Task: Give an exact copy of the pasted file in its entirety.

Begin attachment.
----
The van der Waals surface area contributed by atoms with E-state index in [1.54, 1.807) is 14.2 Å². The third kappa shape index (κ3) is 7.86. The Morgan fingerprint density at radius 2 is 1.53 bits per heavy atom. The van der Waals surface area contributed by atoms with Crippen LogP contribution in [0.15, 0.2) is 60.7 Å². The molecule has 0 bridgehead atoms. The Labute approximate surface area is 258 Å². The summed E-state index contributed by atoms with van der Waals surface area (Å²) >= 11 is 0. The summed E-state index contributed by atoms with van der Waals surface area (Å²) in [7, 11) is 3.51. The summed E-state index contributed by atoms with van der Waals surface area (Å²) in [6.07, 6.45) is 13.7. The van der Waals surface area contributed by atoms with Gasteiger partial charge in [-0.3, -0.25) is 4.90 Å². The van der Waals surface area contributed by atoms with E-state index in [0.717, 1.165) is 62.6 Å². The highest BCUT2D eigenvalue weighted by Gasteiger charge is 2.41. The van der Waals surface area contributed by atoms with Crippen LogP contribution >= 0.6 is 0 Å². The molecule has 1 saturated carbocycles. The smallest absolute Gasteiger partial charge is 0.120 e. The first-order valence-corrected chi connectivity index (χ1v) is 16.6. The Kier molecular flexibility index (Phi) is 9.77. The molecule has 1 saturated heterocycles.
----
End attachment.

The van der Waals surface area contributed by atoms with E-state index in [1.54, 1.807) is 14.2 Å². The third kappa shape index (κ3) is 7.86. The Morgan fingerprint density at radius 2 is 1.53 bits per heavy atom. The van der Waals surface area contributed by atoms with Crippen LogP contribution in [0.15, 0.2) is 60.7 Å². The molecule has 0 bridgehead atoms. The Labute approximate surface area is 258 Å². The summed E-state index contributed by atoms with van der Waals surface area (Å²) >= 11 is 0. The summed E-state index contributed by atoms with van der Waals surface area (Å²) in [7, 11) is 3.51. The summed E-state index contributed by atoms with van der Waals surface area (Å²) in [6.07, 6.45) is 13.7. The van der Waals surface area contributed by atoms with Gasteiger partial charge in [-0.3, -0.25) is 4.90 Å². The van der Waals surface area contributed by atoms with E-state index in [0.717, 1.165) is 62.6 Å². The highest BCUT2D eigenvalue weighted by Gasteiger charge is 2.41. The van der Waals surface area contributed by atoms with Crippen LogP contribution >= 0.6 is 0 Å². The molecule has 1 saturated carbocycles. The smallest absolute Gasteiger partial charge is 0.120 e. The first-order valence-corrected chi connectivity index (χ1v) is 16.6. The Kier molecular flexibility index (Phi) is 9.77. The molecule has 1 saturated heterocycles.